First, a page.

Earl Lloyd, the first black player to appear in an NBA game, died on Feb. 26. His death was announced by West Virginia State University, where he played basketball before joining the NBA.
Lloyd was a pioneer at the time, when he first took the court for the Washington Capitols in October, 1950. Although never receiving any racial animosity from teammates or opposing players, the 2003 Basketball Hall of Fame inductee endured taunts and hate from opposing team spectators.
“Those fans in Indianapolis, they’d yell stuff like, ‘Go back to Africa,’” Lloyd told The Syracuse Herald American in 1992. “My philosophy was if they weren’t calling you names, you weren’t doing nothing. If they’re calling you names, you were hurting them.”
Lloyd was not just a man who broke a color barrier — he was a great player, too. At 6-feet-6, 220 pounds, Lloyd was known for his rebounding ability but more so for his tenacious defense. “He’s an unsung star. Anybody can score. Lloyd was an excellent defensive player. That was No. 1 on my roster,” said Al Cervi, who coached him for four seasons. Lloyd, alongside teammate Jim Tucker, eventually became the first two black players to win an NBA championship when the Syracuse Nationals won in 1955.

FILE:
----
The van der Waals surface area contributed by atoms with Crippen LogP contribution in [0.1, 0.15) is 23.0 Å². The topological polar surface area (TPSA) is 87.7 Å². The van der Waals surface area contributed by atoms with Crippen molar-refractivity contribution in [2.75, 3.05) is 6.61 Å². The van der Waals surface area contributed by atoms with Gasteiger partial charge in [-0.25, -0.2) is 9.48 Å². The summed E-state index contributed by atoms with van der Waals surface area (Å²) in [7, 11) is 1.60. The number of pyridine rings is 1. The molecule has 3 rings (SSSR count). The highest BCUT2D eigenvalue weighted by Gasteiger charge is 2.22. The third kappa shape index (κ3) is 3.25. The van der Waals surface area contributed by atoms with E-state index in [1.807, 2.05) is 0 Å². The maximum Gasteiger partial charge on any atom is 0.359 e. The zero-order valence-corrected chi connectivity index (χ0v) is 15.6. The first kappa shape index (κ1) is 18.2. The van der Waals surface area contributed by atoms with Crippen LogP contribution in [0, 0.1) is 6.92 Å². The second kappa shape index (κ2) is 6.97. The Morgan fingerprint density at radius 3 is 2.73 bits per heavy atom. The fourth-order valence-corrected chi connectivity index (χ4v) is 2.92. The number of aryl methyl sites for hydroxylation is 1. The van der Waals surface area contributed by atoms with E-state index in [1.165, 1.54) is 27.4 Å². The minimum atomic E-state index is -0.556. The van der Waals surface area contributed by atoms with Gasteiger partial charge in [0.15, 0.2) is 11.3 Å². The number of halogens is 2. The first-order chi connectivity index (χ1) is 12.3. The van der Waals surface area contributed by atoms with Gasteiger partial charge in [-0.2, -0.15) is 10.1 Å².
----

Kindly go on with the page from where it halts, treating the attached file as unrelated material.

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Many people have expressed their condolences to Lloyd’s family and thanked him for his historic contribution that opened the door for so many of today's players.
"The State family mourns the loss of a fellow Yellow Jacket and trailblazer who was a true champion both on and off of the basketball court," West Virginia State President Brian Hemphill said in a statement. "When Earl stepped out on the court on that fateful date in 1950, this remarkable man rightfully earned his place in the historic civil rights movement and, more important, he opened the door to equality in America."
Vince Carter, veteran guard-forward for the Memphis Grizzlies offered his thanks via Twitter. “RIP to Mr. Earl Lloyd you opened that ever so important door for all African American athletes. Thank You!!!! (Prayers) up to your family.”
"The NBA family has lost one of its patriarchs," NBA Commissioner Adam Silver said in a statement. "Earl Lloyd, the first African-American to play in an NBA game, was as inspirational as he was understated. He was known as a modest gentleman who played the game with skill, class, and pride."
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"His legacy survives in the league he helped integrate, and the entire NBA family will strive to always honor his memory. Our deepest condolences to the Lloyd family."
Photo Source: Wikimedia Commons